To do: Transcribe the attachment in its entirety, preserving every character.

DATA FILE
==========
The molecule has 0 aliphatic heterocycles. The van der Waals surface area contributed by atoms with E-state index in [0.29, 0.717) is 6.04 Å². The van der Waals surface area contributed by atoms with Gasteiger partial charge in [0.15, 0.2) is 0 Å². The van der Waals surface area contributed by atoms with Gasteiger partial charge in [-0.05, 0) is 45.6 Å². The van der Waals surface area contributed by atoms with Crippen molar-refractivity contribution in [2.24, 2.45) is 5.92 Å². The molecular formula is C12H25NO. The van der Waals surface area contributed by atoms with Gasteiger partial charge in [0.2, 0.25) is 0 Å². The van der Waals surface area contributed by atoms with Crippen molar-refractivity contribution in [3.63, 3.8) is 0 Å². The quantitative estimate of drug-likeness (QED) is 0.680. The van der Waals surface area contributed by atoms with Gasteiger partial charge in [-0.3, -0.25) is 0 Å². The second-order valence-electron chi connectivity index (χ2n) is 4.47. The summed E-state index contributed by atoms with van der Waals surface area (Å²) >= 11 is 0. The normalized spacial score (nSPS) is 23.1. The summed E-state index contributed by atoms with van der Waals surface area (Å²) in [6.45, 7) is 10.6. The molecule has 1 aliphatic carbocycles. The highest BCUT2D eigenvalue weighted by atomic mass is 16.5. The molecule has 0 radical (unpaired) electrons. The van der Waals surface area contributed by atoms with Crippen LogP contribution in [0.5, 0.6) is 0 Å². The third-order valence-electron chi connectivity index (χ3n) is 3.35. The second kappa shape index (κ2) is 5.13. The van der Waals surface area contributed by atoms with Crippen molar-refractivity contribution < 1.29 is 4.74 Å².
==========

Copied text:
The molecule has 0 aliphatic heterocycles. The van der Waals surface area contributed by atoms with E-state index in [0.29, 0.717) is 6.04 Å². The van der Waals surface area contributed by atoms with Gasteiger partial charge in [0.15, 0.2) is 0 Å². The van der Waals surface area contributed by atoms with Gasteiger partial charge in [-0.05, 0) is 45.6 Å². The van der Waals surface area contributed by atoms with Crippen molar-refractivity contribution in [2.24, 2.45) is 5.92 Å². The molecular formula is C12H25NO. The van der Waals surface area contributed by atoms with Gasteiger partial charge in [0.2, 0.25) is 0 Å². The van der Waals surface area contributed by atoms with Crippen molar-refractivity contribution in [3.63, 3.8) is 0 Å². The quantitative estimate of drug-likeness (QED) is 0.680. The van der Waals surface area contributed by atoms with Gasteiger partial charge in [-0.3, -0.25) is 0 Å². The second-order valence-electron chi connectivity index (χ2n) is 4.47. The summed E-state index contributed by atoms with van der Waals surface area (Å²) >= 11 is 0. The normalized spacial score (nSPS) is 23.1. The summed E-state index contributed by atoms with van der Waals surface area (Å²) in [6.45, 7) is 10.6. The molecule has 1 aliphatic carbocycles. The highest BCUT2D eigenvalue weighted by atomic mass is 16.5. The molecule has 0 radical (unpaired) electrons. The van der Waals surface area contributed by atoms with Crippen LogP contribution in [0.5, 0.6) is 0 Å². The third-order valence-electron chi connectivity index (χ3n) is 3.35. The second kappa shape index (κ2) is 5.13. The van der Waals surface area contributed by atoms with Crippen molar-refractivity contribution < 1.29 is 4.74 Å².